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Dr. Barry Eppley

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Archive for the ‘chemical peels’ Category

Mini-Mommy Makeover Procedures

Sunday, May 19th, 2013

The concept of a Mommy Makeover plastic surgery procedure is about combining abdominal and breast reshaping in one operation. The breast and abdominal components are not new and include many well known procedures such as tummy tucks, breast implants, liposuction and breast lifts in whatever combination each individual women needs. While the effects of a Mommy Makeover can be dramatic, breast and abdominal procedures are major surgery with significant recovery as well.

But there are numerous other procedures of lesser magnitude that could also be lumped into the Mommy Makeover category and consist of a variety of ‘nips, tucks and sticks’ that create effects that mothers would also like. Here are some of the most noteworthy.

BOTOX  For reduction of those facial expression lines that come from the stress of balancing mother and wife roles, Botox injections are probably the most common injectable Mommy procedure.

Vi/PERFECT PEELS With only a few days of redness and flaking, these medium-depth facial peels are essentially painless to go through and provide a real boost to one’s complexion. A few of these a year will keep a mother’s skin radiant and glowing.

C-SECTION SCAR REVISION For those women that don’t need a tummy tuck and have a noticeable c-section scar with just a little pooch above it, widely cutting out the scar can produce a flatter upper pubic area. This scar revision can be combined with some lower abdominal liposuction for an additional and wider flattening effect.

UPPER LIP PLUMPING Some well placed Restylane or Juvederm injections into the upper lip has an instant youthful volumizing effect. This is particularly evident if the cupid’s bow and philtral columns are accentuated.

NIPPLE REDUCTION Breast feeding can elongate the nipple which can be a source of embarrassment and out of proportion to the size of the areola. Under local anesthesia, the nipple length can be reduced by half or more.

EARLOBE REPAIR Fixing stretched out ear ring holes or complete tears through the lobe can allow old or new ear rings to be comfortably worn again.

BELLY BUTTON REPAIR (Umbilicoplasty) Pregnancies can change an innie belly button to an outie due to a small hernia through the umbilical stalk attachment. Tucking the peritoneal fat back through the hole and reattaching the stalk of the belly button back down to the abdominal wall will recreate that an old inne look again.

EXILIS For those stubborn fat areas that just won’t go away despite some diet and exercise, this non-surgical fat treatment can easily fit into a busy mom’s schedule. It takes a series of treatments to see the effects but there is no downtime with 30 minute in-office treatment sessions.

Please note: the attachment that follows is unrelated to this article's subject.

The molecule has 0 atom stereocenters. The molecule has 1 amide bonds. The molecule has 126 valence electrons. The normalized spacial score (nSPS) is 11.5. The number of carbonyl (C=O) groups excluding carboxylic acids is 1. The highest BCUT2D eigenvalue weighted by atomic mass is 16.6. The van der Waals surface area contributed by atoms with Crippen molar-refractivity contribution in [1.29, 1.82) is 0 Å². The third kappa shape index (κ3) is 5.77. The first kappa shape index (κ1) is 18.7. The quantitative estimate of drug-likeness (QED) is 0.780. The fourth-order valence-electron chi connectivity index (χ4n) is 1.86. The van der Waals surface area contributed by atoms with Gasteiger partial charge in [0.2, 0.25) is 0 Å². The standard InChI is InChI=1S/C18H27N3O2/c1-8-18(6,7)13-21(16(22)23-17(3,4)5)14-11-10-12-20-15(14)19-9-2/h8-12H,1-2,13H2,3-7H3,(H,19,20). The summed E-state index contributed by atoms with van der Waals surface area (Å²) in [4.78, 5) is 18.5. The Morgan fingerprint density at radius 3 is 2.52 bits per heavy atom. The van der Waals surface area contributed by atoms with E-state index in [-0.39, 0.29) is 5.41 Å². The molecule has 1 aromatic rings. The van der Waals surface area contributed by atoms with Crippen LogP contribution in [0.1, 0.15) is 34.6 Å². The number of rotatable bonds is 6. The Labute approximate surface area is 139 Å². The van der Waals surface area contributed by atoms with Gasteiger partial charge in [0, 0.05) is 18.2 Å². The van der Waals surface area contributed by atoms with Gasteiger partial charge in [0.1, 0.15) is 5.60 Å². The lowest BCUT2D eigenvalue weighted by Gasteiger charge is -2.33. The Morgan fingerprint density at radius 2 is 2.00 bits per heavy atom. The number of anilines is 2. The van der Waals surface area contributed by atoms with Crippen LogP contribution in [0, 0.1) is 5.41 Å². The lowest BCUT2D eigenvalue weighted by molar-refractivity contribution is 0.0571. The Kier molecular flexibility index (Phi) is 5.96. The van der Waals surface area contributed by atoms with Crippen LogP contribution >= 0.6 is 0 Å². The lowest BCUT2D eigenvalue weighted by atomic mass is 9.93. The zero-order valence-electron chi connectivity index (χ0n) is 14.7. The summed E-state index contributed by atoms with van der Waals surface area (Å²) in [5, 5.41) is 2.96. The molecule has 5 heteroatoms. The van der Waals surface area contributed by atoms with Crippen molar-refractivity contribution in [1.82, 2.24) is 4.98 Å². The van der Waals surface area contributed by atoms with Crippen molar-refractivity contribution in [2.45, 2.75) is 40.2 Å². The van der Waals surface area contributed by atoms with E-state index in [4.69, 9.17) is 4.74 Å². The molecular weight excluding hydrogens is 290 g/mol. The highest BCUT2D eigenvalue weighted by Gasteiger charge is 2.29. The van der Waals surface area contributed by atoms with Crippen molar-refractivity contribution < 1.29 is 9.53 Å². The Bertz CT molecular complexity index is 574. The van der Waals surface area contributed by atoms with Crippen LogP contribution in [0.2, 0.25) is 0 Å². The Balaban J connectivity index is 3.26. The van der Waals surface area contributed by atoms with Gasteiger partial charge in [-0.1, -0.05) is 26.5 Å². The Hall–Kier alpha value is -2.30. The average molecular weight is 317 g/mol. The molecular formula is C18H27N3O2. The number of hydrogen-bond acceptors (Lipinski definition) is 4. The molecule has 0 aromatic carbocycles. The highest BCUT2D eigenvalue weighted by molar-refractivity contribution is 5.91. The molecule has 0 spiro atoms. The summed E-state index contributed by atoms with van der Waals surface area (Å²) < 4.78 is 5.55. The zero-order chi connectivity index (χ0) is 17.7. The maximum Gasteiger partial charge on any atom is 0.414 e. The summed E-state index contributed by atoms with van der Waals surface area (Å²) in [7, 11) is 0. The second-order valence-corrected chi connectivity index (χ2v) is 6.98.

These mini-Mommy Makeovers provide changes that do not require major surgery or recovery and can fit into anyone’s hectic schedule.

Dr. Barry Eppley

Indianapolis, Indiana

New Paradigm in Chemical Peeling – The VI and Perfect Peels

Monday, May 28th, 2012

Chemical peels are the most ancient form of skin rejuvenation. For thousands of years, topical agents have been applied to the skin for an exfoliative effect. Chemical peels have evolved considerably in the past few decades as many different levels of penetration and exfoliation exist based on the agents in the formulations and their concentration.

Chemical peels have evolved into three basic levels of skin penetration which affects the result and the amount of recovery. Superficial peels, like glycolic acid and alpha-hydroxyacids, have a light effect with minimal recovery and are administered by aestheticians in a variety of clinical settings. Medium-depth peels, like trichloroacetic acid (TCA), produce more significant results but have longer recoveries particularly in the 25% and 35% strengths. These may be administered by physicians or aestheticians. Deep peels using phenol are physician administered peels that produce profound skin changes but with weeks of recovery.

In an almost linear relationship, the deeper the chemical peel the greater is the discomfort to undergo it. Similarly, deeper penetrating peels are associated with increased risks of skin burns and pigmentary changes. As the old motto goes, the greater the pain the greater the gain.

New peel formulations have appeared recently that blur these traditional lines of distinction and challenge some of these traditional peel concepts. Ushering in this shift in the chemical peel paradigm was the VI peel. This peel formulation cleverly combined all three depths of peeling agents including salicylic acid, TCA and phenol. It is the small phenol component that is revolutionary. Its main effect is that it acts like a topical anesthetic. As soon as the solution is applied, the skin goes numb. This allows the other agents to penetrate more deeply than a patient would normally find tolerable. In essence, a medium depth chemical peel that has the minimal discomfort associated with a more superficial peel.